In that survey, while roughly the same number of executives (98 percent) acknowledged the benefits of programs like "Scientists in the Schools," only one-third (37 percent) said their companies or employees participated in such programs, compared with 87 percent of the Fortune executives.
"As a company that is successfully supporting these and other types of STEM education programs aimed at girls and minority students at all educational levels, we at Bayer are eager to share with other STEM companies our knowledge about exemplary programs and our insights about the challenges and opportunities of engaging in business-education partnerships," said McCourt, who oversees Bayer's award-winning corporate social responsibility (CSR) initiative that advances science literacy across the United States through hands-on, inquiry-based science learning, employee volunteerism and public education.
In all of this, says McCourt, communication is key. And that is one area where the Fortune 1000 STEM executives see room for their own improvement. Only half (54 percent) say their companies are effectively communicating the message to today's students that there are myriad job opportunities available for them in STEM fields.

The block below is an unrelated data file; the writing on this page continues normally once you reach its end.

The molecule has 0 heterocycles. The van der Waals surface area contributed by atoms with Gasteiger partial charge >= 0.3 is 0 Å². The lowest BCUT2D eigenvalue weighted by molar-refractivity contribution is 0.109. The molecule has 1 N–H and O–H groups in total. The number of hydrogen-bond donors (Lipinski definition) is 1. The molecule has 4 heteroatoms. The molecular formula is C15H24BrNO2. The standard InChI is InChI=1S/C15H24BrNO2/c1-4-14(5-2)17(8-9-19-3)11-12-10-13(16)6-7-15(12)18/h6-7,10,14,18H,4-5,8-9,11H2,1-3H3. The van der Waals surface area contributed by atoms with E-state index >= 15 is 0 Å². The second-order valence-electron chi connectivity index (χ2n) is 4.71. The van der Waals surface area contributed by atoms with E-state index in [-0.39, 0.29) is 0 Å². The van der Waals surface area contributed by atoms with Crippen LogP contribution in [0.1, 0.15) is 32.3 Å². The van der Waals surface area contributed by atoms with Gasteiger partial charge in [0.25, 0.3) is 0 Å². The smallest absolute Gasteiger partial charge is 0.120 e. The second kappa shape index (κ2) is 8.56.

The Feed: Nurturing Women and Minority STEM Employees in the Workplace
In addition to supporting STEM education programs aimed at females and
minorities, the vast majority of executives say their companies are also
actively recruiting these groups. Seven-in-10 executives (71 percent) say
their companies have specific programs in place to recruit women and
minority STEM workers, and amon
|SOURCE Bayer Corporation|
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